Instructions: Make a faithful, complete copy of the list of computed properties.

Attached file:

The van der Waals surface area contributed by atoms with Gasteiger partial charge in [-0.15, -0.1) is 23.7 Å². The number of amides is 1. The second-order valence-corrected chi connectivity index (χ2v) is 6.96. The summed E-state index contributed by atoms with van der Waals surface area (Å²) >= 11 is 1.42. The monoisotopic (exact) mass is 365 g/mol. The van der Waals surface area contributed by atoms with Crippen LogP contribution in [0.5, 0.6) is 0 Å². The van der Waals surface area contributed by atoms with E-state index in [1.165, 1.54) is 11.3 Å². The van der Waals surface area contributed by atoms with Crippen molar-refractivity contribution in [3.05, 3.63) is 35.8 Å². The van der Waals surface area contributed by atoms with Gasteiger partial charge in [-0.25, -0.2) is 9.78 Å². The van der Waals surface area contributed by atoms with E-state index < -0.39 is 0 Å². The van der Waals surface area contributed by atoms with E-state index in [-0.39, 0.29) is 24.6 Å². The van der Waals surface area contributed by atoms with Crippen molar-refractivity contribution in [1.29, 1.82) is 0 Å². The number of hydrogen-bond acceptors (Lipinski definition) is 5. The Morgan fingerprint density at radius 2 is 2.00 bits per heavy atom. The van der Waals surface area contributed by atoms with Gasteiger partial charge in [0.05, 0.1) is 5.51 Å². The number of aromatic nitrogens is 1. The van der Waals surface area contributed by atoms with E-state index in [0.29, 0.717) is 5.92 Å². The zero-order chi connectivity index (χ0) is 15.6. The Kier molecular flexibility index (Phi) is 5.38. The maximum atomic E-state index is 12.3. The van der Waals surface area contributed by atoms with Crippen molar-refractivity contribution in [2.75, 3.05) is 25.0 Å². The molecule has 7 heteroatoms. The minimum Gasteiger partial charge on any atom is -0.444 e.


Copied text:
The van der Waals surface area contributed by atoms with Gasteiger partial charge in [-0.15, -0.1) is 23.7 Å². The number of amides is 1. The second-order valence-corrected chi connectivity index (χ2v) is 6.96. The summed E-state index contributed by atoms with van der Waals surface area (Å²) >= 11 is 1.42. The monoisotopic (exact) mass is 365 g/mol. The van der Waals surface area contributed by atoms with Crippen LogP contribution in [0.5, 0.6) is 0 Å². The van der Waals surface area contributed by atoms with E-state index in [1.165, 1.54) is 11.3 Å². The van der Waals surface area contributed by atoms with Crippen molar-refractivity contribution in [3.05, 3.63) is 35.8 Å². The van der Waals surface area contributed by atoms with Gasteiger partial charge in [-0.25, -0.2) is 9.78 Å². The van der Waals surface area contributed by atoms with E-state index < -0.39 is 0 Å². The van der Waals surface area contributed by atoms with E-state index in [-0.39, 0.29) is 24.6 Å². The van der Waals surface area contributed by atoms with Crippen molar-refractivity contribution in [1.29, 1.82) is 0 Å². The number of hydrogen-bond acceptors (Lipinski definition) is 5. The Morgan fingerprint density at radius 2 is 2.00 bits per heavy atom. The van der Waals surface area contributed by atoms with Gasteiger partial charge in [0.05, 0.1) is 5.51 Å². The number of aromatic nitrogens is 1. The van der Waals surface area contributed by atoms with E-state index in [0.29, 0.717) is 5.92 Å². The zero-order chi connectivity index (χ0) is 15.6. The Kier molecular flexibility index (Phi) is 5.38. The maximum atomic E-state index is 12.3. The van der Waals surface area contributed by atoms with Crippen molar-refractivity contribution in [2.75, 3.05) is 25.0 Å². The molecule has 7 heteroatoms. The minimum Gasteiger partial charge on any atom is -0.444 e.